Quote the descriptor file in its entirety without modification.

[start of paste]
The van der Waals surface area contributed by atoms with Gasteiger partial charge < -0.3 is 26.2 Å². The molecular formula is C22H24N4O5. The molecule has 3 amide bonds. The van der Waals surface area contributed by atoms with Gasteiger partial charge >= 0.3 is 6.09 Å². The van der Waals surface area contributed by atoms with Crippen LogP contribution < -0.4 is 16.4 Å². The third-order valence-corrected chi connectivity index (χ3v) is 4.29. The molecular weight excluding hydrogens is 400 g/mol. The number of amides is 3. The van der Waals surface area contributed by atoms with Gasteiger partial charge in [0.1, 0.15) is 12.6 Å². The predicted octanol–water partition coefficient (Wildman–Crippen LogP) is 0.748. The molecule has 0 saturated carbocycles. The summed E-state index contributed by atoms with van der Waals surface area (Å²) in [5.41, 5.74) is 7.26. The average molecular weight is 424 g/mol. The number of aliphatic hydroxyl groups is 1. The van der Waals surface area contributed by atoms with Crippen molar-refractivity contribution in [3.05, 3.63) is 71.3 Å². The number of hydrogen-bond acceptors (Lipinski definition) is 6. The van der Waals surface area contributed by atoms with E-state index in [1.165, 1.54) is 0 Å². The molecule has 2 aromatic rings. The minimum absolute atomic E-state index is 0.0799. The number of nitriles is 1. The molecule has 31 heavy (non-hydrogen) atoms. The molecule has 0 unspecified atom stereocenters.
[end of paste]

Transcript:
The van der Waals surface area contributed by atoms with Gasteiger partial charge < -0.3 is 26.2 Å². The molecular formula is C22H24N4O5. The molecule has 3 amide bonds. The van der Waals surface area contributed by atoms with Gasteiger partial charge >= 0.3 is 6.09 Å². The van der Waals surface area contributed by atoms with Crippen LogP contribution < -0.4 is 16.4 Å². The third-order valence-corrected chi connectivity index (χ3v) is 4.29. The molecular weight excluding hydrogens is 400 g/mol. The number of amides is 3. The van der Waals surface area contributed by atoms with Gasteiger partial charge in [0.1, 0.15) is 12.6 Å². The predicted octanol–water partition coefficient (Wildman–Crippen LogP) is 0.748. The molecule has 0 saturated carbocycles. The summed E-state index contributed by atoms with van der Waals surface area (Å²) in [5.41, 5.74) is 7.26. The average molecular weight is 424 g/mol. The number of aliphatic hydroxyl groups is 1. The van der Waals surface area contributed by atoms with Crippen molar-refractivity contribution in [3.05, 3.63) is 71.3 Å². The number of hydrogen-bond acceptors (Lipinski definition) is 6. The van der Waals surface area contributed by atoms with E-state index in [1.165, 1.54) is 0 Å². The molecule has 2 aromatic rings. The minimum absolute atomic E-state index is 0.0799. The number of nitriles is 1. The molecule has 31 heavy (non-hydrogen) atoms. The molecule has 0 unspecified atom stereocenters.